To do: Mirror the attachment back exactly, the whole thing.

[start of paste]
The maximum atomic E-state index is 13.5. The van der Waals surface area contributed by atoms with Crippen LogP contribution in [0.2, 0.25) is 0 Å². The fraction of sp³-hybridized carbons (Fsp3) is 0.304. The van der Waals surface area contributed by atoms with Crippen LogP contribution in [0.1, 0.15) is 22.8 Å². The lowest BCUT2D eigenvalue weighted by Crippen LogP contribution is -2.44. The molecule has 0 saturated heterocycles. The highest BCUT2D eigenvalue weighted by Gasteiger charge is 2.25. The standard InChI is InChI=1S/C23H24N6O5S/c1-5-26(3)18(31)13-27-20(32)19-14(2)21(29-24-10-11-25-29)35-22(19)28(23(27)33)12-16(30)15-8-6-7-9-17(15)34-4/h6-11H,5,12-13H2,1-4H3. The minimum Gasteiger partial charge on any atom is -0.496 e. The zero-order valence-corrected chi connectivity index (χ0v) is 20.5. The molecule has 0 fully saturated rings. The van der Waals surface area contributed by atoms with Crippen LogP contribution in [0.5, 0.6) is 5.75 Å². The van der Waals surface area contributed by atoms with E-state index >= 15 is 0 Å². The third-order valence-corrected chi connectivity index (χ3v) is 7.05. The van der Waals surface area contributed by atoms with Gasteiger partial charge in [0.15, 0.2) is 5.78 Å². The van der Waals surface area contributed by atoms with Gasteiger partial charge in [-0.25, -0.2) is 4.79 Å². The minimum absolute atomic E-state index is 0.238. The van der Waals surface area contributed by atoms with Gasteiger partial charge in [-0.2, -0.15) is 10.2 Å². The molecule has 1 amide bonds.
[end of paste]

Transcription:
The maximum atomic E-state index is 13.5. The van der Waals surface area contributed by atoms with Crippen LogP contribution in [0.2, 0.25) is 0 Å². The fraction of sp³-hybridized carbons (Fsp3) is 0.304. The van der Waals surface area contributed by atoms with Crippen LogP contribution in [0.1, 0.15) is 22.8 Å². The lowest BCUT2D eigenvalue weighted by Crippen LogP contribution is -2.44. The molecule has 0 saturated heterocycles. The highest BCUT2D eigenvalue weighted by Gasteiger charge is 2.25. The standard InChI is InChI=1S/C23H24N6O5S/c1-5-26(3)18(31)13-27-20(32)19-14(2)21(29-24-10-11-25-29)35-22(19)28(23(27)33)12-16(30)15-8-6-7-9-17(15)34-4/h6-11H,5,12-13H2,1-4H3. The minimum Gasteiger partial charge on any atom is -0.496 e. The zero-order valence-corrected chi connectivity index (χ0v) is 20.5. The molecule has 0 fully saturated rings. The van der Waals surface area contributed by atoms with Crippen LogP contribution in [0.5, 0.6) is 5.75 Å². The van der Waals surface area contributed by atoms with E-state index >= 15 is 0 Å². The third-order valence-corrected chi connectivity index (χ3v) is 7.05. The van der Waals surface area contributed by atoms with Gasteiger partial charge in [0.15, 0.2) is 5.78 Å². The van der Waals surface area contributed by atoms with Gasteiger partial charge in [-0.25, -0.2) is 4.79 Å². The minimum absolute atomic E-state index is 0.238. The van der Waals surface area contributed by atoms with Gasteiger partial charge in [-0.2, -0.15) is 10.2 Å². The molecule has 1 amide bonds.